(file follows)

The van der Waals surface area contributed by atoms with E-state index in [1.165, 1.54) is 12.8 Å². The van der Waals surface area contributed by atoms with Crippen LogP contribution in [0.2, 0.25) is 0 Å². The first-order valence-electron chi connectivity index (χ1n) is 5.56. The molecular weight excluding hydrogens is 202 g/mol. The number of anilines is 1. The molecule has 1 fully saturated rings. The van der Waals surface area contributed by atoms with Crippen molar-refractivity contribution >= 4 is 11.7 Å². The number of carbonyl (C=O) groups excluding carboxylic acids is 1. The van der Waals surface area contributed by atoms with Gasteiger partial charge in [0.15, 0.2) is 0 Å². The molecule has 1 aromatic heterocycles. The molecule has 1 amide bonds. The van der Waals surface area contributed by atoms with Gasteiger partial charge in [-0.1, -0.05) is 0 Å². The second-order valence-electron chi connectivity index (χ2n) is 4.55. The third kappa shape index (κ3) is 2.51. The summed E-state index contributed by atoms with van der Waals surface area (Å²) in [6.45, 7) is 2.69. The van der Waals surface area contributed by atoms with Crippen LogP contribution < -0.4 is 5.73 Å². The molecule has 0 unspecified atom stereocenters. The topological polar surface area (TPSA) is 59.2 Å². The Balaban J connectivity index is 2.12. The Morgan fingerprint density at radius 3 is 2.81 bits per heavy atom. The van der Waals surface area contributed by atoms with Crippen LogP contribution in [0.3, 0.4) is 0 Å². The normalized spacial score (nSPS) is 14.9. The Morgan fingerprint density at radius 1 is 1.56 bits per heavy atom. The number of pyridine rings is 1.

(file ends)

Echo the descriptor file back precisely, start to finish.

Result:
The van der Waals surface area contributed by atoms with E-state index in [1.165, 1.54) is 12.8 Å². The van der Waals surface area contributed by atoms with Crippen LogP contribution in [0.2, 0.25) is 0 Å². The first-order valence-electron chi connectivity index (χ1n) is 5.56. The molecular weight excluding hydrogens is 202 g/mol. The number of anilines is 1. The molecule has 1 fully saturated rings. The van der Waals surface area contributed by atoms with Crippen molar-refractivity contribution >= 4 is 11.7 Å². The number of carbonyl (C=O) groups excluding carboxylic acids is 1. The van der Waals surface area contributed by atoms with Gasteiger partial charge in [0.15, 0.2) is 0 Å². The molecule has 1 aromatic heterocycles. The molecule has 1 amide bonds. The van der Waals surface area contributed by atoms with Gasteiger partial charge in [-0.1, -0.05) is 0 Å². The second-order valence-electron chi connectivity index (χ2n) is 4.55. The third kappa shape index (κ3) is 2.51. The summed E-state index contributed by atoms with van der Waals surface area (Å²) in [6.45, 7) is 2.69. The van der Waals surface area contributed by atoms with Crippen LogP contribution < -0.4 is 5.73 Å². The molecule has 0 unspecified atom stereocenters. The topological polar surface area (TPSA) is 59.2 Å². The Balaban J connectivity index is 2.12. The Morgan fingerprint density at radius 3 is 2.81 bits per heavy atom. The van der Waals surface area contributed by atoms with Crippen LogP contribution in [0.3, 0.4) is 0 Å². The normalized spacial score (nSPS) is 14.9. The Morgan fingerprint density at radius 1 is 1.56 bits per heavy atom. The number of pyridine rings is 1.